Jesse Ausubel Bestowed 2014 Breakthrough Paradigm Award
Modern humans are destroying the planet. Once, there was a time in which people lived in harmony with nature, but those days are long gone. In order to save the Earth, we must roll back the clock and live like pre-industrial civilizations lived. Or so goes the classic environmental narrative, which blames industrialization, modernity, and human development for what ails Mother Nature.
But as environmental scientist Jesse Ausubel argues in his landmark paper, “The Liberation of the Environment,” human beings have been committing sins against the environment for thousands of years. And contrary to conventional wisdom, modernity, development, and technology are not drivers of human-led destruction of the environment. Rather, Ausubel contends, human development is the liberator of the environment.
Over the past 200 years, humans have progressively used less carbon-intensive fuels, spared more land for nature, and continue to decouple economic growth from negative environmental impacts. Furthermore, our continued use of technology will allow us to construct an environment that is better for humans and better for biodiversity.
To honor the achievements of this visionary ecomodernist, Breakthrough Institute recently bestowed Ausubel with the 2014 Breakthrough Paradigm Award, awarded to individuals whose work accelerates the transition to a future where all the world's inhabitants can enjoy secure, free, prosperous, and fulfilling lives on an ecologically vibrant planet.
Since the 1970s, and long before ecomodernism was a coherent movement, Ausubel has supplied clear-eyed analyses on energy transitions, land use, climate change, and technology and innovation. Ausubel was one of the first to initiate a study into the subject of dematerialization – the decrease in the amount of material resources per unit of economic activity or GDP. In 1991, he was one of the first to publish a paper on decarbonization. And in his provocative paper “Renewable and Nuclear Heresies,” Ausubel posits that because of their low density, renewables are hardly green, taking up land from other species. By contrast, nuclear energy uses up less space, leaving more room for nature.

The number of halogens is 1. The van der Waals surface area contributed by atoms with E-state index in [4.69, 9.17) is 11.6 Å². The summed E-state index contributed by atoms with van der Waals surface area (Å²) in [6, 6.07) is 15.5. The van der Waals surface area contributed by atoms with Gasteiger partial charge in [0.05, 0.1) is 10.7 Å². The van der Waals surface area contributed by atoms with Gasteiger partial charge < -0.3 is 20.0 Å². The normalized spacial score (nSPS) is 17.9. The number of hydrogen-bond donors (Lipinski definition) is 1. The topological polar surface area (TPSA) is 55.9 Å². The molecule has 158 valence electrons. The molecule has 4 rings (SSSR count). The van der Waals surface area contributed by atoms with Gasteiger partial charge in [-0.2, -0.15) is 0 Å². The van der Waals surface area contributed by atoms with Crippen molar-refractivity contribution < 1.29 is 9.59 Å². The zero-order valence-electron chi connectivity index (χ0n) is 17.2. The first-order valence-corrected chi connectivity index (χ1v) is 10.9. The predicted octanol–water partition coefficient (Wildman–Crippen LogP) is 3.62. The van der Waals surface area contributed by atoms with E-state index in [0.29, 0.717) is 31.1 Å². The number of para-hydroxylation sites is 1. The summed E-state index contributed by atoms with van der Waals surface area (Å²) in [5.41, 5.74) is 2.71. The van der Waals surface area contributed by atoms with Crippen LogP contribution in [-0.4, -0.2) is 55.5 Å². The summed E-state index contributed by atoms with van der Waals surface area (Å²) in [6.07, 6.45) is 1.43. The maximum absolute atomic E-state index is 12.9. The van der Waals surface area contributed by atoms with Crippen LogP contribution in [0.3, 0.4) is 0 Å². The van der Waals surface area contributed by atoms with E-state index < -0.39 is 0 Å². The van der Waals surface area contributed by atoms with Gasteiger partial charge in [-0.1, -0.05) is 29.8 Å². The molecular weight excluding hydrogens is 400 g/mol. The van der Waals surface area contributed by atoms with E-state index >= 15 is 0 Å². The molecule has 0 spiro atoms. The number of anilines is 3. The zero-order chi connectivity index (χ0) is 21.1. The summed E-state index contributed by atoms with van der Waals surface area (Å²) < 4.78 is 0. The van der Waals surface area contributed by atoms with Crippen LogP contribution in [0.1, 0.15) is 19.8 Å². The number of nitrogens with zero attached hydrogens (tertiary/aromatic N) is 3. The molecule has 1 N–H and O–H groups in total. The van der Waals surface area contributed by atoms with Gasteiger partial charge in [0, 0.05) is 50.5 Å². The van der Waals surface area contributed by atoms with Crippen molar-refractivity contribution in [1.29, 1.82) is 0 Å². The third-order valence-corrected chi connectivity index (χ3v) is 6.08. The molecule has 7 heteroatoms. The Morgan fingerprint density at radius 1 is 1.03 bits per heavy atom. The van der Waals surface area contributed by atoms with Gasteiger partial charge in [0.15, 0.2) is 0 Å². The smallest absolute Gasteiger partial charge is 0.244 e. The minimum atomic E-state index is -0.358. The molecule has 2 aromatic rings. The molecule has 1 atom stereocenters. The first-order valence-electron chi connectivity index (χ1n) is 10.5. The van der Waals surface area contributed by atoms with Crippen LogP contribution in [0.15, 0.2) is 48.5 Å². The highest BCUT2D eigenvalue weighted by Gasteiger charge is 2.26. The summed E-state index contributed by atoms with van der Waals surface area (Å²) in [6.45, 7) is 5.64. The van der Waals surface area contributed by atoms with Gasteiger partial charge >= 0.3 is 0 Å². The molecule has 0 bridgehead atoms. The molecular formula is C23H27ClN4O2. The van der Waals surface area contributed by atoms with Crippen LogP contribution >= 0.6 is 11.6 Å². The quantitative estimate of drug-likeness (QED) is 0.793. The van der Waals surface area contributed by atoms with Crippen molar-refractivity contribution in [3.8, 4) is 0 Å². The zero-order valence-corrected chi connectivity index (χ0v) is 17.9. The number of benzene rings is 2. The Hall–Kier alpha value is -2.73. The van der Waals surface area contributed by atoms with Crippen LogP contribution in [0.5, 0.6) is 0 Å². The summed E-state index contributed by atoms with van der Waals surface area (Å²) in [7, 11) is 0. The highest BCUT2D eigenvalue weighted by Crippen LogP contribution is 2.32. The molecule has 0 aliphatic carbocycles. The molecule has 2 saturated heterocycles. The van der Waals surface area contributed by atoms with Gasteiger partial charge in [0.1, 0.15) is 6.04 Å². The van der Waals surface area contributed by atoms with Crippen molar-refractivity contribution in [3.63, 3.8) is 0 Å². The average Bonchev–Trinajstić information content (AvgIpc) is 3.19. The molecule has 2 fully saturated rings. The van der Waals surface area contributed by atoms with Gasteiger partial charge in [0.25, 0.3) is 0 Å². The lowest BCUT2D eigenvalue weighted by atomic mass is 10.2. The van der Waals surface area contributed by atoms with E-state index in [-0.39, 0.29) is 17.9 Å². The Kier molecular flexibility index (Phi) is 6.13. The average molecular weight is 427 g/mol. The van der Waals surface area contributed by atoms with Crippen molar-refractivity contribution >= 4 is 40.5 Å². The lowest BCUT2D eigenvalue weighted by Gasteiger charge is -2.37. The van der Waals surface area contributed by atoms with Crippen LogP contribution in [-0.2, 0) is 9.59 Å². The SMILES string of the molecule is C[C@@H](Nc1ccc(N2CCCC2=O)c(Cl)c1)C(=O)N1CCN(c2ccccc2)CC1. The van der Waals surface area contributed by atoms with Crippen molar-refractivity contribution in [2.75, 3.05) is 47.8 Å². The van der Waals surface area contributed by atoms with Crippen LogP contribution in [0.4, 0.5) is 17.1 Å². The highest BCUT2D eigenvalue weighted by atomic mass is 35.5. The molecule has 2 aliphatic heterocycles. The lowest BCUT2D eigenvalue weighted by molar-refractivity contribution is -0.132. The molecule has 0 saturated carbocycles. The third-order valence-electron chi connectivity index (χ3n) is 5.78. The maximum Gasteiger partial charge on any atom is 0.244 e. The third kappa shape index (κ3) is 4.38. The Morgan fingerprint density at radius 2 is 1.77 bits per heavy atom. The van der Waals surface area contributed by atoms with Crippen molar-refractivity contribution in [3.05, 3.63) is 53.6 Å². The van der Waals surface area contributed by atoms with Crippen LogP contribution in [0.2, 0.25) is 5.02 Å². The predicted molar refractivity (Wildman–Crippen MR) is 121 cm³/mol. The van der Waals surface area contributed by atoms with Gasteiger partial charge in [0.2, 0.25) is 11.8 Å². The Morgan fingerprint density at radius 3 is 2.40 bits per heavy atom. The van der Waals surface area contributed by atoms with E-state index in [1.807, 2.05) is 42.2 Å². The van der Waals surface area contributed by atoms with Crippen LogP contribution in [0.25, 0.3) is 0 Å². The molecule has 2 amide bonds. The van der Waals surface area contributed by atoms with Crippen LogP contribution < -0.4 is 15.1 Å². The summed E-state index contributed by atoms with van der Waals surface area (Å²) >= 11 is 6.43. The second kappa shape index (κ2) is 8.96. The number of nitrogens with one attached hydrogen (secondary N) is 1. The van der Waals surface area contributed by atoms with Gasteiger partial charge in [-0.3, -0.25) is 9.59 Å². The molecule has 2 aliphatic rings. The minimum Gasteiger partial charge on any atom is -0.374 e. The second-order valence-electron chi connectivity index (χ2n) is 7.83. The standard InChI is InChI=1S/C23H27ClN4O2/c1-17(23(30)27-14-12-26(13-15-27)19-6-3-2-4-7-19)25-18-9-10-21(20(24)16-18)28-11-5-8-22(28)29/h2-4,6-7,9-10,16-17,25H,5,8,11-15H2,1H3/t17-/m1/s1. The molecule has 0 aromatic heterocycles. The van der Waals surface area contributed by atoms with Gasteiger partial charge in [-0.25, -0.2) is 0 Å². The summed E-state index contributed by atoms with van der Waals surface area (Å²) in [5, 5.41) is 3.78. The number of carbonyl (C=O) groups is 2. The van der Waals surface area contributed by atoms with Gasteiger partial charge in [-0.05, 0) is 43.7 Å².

More recently, Ausubel has been looking at land use. In a daring, but reasoned move, Ausubel and his colleagues speculated that in 2012 that the world has reached “peak farmland” – a phrase playing on the Malthusian notion that population growth might outpace food production. Instead, the report shows, by 2060 an area 2½ times the size of France could be no longer be used for agriculture and thus returned to nature.
Ausubel’s interests extend well beyond energy, climate change, and land use. In 2000, he initiated the Census for Marine Life, which accounted for 6,000 new species of marine life, including “dinochelus ausubeli” – a lobster named in his honor.
Ausubel currently serves as Director of the Program for the Human Environment at The Rockefeller University and as program manager for the Alfred P. Sloan Foundation. He is also an adjunct faculty member of the Woods Hole Oceanographic Institution.
Journalist Will Boisvert presented and interviewed Ausubel at the 2014 Breakthrough Dialogue on June 22.
Photo Credit: Gabriel Harber